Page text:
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Could Crane Rules have Prevented Miami Crane Collapses?

Miami-Dade County tried to pass regulations requiring cranes to withstand 140mph winds but lost

September 11, 2017
Irma left Miami cranes battered and dangling over condos and highrises

Irma's gone, but she left Miami's cranes battered and dangling over condos and highrises in her wake. The first crane snapped at the Vice apartment building at 300 Biscayne Blvd., on Sunday morning, where the crane's counter weight had fallen off and into the building.

Shortly after, wind gusts damaged a crane boom at 600 NE 30th Terrace. Around 5p.m. another crane collapsed at Auberge Beach Residences and Spa at 2200 N. Ocean Blvd.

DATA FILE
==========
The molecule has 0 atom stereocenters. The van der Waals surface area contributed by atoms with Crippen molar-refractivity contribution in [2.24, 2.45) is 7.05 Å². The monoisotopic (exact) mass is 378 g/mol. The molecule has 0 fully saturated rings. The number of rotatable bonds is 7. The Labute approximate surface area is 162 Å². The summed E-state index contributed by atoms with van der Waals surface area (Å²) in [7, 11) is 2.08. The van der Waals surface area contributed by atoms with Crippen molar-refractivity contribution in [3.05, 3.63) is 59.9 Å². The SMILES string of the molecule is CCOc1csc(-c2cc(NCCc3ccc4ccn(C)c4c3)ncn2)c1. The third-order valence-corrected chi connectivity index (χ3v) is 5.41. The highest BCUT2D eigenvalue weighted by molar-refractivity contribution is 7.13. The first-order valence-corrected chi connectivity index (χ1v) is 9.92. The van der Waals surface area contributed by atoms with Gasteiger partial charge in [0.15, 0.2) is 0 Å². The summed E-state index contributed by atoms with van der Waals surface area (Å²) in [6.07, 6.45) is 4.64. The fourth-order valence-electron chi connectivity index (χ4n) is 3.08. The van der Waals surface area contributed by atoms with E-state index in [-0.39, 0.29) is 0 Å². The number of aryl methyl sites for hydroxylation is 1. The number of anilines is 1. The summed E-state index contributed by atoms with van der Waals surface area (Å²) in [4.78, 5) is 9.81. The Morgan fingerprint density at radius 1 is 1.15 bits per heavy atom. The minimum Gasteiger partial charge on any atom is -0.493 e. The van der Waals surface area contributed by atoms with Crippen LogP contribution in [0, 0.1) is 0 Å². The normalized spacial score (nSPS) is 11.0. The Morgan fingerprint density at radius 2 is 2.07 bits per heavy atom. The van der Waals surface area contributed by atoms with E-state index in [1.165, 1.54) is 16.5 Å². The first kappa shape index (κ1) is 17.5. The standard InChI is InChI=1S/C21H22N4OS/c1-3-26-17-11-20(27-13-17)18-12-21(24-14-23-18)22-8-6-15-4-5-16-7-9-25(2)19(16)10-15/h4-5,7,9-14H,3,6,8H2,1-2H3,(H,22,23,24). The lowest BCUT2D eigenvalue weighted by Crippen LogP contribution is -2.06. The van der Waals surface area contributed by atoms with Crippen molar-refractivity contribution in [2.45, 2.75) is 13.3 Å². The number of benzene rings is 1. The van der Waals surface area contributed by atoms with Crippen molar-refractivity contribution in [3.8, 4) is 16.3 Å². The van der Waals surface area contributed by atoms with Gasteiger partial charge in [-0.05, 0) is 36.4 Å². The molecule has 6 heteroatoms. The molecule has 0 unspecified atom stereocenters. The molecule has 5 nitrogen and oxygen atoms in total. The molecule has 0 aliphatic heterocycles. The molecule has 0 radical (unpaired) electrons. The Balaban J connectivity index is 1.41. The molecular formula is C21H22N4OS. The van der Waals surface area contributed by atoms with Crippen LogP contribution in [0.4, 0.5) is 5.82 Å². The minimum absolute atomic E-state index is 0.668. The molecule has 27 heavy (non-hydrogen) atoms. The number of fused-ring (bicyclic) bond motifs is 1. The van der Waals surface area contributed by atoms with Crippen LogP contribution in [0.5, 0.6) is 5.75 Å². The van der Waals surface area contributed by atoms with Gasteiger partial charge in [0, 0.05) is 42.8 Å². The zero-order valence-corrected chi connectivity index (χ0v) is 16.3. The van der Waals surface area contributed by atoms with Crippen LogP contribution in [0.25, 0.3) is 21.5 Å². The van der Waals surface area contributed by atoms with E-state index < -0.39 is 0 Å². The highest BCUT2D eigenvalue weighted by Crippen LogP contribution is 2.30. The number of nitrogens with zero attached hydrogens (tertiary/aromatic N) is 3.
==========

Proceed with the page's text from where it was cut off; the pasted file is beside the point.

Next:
The Miami-Herald reports that 10 years ago Miami-Dade County tried to put in place an ordinance which would require all cranes to be able to withstand 140 mph winds. The ordinance passed in 2008 but legal challenges from construction and crane groups resulted in the ordinance being taken off the books.

“The crane industry opposed it,” said Audrey Edmonson, the Miami-Dade County commissioner sponsored the rule.

According to the Miami-Herald report, South Florida's chapter of the Associated General Contractors of America and the Florida Crane Owners Council argued regulating cranes only involves the safety of construction workers, so federal workplace rules take precedence.

Miami-Dade insisted construction cranes posed public-safety risks and should be controlled by local rules. “Falling cranes kill people,” the county said in its suit. “Workers and non-workers alike.”

However, a federal appeals court dismissed the county's public safety concerns in 2010.

Read the complete Miami-Herald story here.

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